In the News
Donald Trump Jr. misused #metoo, why it's not OK
UW School of Medicine psychiatry professor explains to Yahoo News why this diminishes the movement.
Michele Bedard-Gilligan, assistant professor of psychiatry in the University of Washington School of Medicine, is the lead investigator of Project BRITE ( A Brief Restructuring Intervention following Trauma Exposure). She discusses with Yahoo News why using the #metoo hashtag inappropriately is not OK.
“The #MeToo movement was started to draw attention to the problems associated with sexual violence and harassment. Misappropriating the term detracts from the importance of the issue,” she said. “We have a fair amount of evidence at this point that suggests a significant relationship between experiencing sexual violation/assault experiences and problems with mental health, substance use, and functioning."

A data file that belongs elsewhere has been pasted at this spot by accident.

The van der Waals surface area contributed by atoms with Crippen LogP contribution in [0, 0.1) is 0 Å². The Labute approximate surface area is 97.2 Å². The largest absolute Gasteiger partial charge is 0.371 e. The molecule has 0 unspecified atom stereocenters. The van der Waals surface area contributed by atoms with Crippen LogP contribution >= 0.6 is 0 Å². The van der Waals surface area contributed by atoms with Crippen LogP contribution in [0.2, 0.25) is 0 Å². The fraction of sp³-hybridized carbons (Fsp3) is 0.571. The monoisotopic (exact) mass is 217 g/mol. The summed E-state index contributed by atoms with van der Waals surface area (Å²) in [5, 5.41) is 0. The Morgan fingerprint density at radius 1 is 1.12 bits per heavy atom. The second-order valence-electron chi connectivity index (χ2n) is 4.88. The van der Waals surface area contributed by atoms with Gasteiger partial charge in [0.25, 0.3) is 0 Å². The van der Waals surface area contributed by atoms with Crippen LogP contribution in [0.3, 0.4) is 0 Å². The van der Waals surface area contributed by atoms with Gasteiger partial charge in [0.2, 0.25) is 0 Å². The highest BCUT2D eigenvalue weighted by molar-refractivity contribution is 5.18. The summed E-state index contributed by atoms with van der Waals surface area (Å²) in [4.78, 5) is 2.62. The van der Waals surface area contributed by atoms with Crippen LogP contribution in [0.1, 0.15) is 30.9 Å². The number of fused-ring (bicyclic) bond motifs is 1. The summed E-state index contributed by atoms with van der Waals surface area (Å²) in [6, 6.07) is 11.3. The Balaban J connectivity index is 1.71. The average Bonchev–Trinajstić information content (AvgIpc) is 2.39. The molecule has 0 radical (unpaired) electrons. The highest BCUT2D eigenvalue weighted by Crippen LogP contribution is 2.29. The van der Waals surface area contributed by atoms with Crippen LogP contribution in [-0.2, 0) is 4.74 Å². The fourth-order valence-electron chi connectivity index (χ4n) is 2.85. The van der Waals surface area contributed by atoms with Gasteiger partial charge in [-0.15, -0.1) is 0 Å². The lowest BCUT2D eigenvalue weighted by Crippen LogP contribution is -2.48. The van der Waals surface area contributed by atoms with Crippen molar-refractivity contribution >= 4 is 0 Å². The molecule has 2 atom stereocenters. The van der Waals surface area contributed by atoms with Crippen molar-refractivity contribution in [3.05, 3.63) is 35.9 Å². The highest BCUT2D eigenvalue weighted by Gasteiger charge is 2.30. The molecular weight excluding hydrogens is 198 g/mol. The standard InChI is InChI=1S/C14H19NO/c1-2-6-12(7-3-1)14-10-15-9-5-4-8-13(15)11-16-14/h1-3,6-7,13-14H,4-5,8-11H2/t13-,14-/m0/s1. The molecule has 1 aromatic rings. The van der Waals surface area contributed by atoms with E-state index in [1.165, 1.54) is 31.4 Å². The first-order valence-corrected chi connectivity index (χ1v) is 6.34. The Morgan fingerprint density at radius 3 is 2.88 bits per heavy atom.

According to a meta-analytic review of sexual assault’s impact on mental health, people who have been sexually assaulted report significantly worse mental health than un-assaulted comparisons. The study, conducted by Dr. Bedard-Gilligan’s colleague Emily R. Dworkin, Ph.D., found that sexual assault was associated with increased risk for all forms of mental disorders assessed. There were stronger associations between sexual assault and post-traumatic stress, and sexual assault and suicidality.